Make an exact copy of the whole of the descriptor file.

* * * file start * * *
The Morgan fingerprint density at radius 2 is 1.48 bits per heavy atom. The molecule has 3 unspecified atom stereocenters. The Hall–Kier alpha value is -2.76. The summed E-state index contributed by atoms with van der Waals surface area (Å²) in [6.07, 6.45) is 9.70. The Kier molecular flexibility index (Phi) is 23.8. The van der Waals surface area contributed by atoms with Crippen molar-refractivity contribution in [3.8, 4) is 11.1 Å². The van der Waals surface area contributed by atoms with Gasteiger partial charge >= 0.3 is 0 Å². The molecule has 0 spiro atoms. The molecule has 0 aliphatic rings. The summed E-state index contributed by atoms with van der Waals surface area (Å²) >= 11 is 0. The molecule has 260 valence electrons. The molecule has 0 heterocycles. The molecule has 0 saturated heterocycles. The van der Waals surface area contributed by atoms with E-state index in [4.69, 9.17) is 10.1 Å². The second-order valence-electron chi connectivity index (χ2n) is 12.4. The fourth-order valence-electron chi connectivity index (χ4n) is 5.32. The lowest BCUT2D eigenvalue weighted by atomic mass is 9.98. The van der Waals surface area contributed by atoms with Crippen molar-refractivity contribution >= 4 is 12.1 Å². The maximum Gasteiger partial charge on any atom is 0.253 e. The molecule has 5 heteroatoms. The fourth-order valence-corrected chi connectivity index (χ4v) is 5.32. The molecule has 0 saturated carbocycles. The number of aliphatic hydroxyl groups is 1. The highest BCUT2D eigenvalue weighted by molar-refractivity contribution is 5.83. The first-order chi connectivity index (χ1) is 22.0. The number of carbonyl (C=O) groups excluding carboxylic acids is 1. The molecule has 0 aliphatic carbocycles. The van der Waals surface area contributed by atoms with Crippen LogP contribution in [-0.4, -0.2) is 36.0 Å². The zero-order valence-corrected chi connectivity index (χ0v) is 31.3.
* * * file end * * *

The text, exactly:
The Morgan fingerprint density at radius 2 is 1.48 bits per heavy atom. The molecule has 3 unspecified atom stereocenters. The Hall–Kier alpha value is -2.76. The summed E-state index contributed by atoms with van der Waals surface area (Å²) in [6.07, 6.45) is 9.70. The Kier molecular flexibility index (Phi) is 23.8. The van der Waals surface area contributed by atoms with Crippen molar-refractivity contribution in [3.8, 4) is 11.1 Å². The van der Waals surface area contributed by atoms with Gasteiger partial charge >= 0.3 is 0 Å². The molecule has 0 spiro atoms. The molecule has 0 aliphatic rings. The summed E-state index contributed by atoms with van der Waals surface area (Å²) >= 11 is 0. The molecule has 260 valence electrons. The molecule has 0 heterocycles. The molecule has 0 saturated heterocycles. The van der Waals surface area contributed by atoms with E-state index in [4.69, 9.17) is 10.1 Å². The second-order valence-electron chi connectivity index (χ2n) is 12.4. The fourth-order valence-electron chi connectivity index (χ4n) is 5.32. The lowest BCUT2D eigenvalue weighted by atomic mass is 9.98. The van der Waals surface area contributed by atoms with Crippen molar-refractivity contribution >= 4 is 12.1 Å². The maximum Gasteiger partial charge on any atom is 0.253 e. The molecule has 5 heteroatoms. The fourth-order valence-corrected chi connectivity index (χ4v) is 5.32. The molecule has 0 saturated carbocycles. The number of aliphatic hydroxyl groups is 1. The highest BCUT2D eigenvalue weighted by molar-refractivity contribution is 5.83. The first-order chi connectivity index (χ1) is 22.0. The number of carbonyl (C=O) groups excluding carboxylic acids is 1. The molecule has 0 aliphatic carbocycles. The van der Waals surface area contributed by atoms with Crippen LogP contribution in [-0.4, -0.2) is 36.0 Å². The zero-order valence-corrected chi connectivity index (χ0v) is 31.3.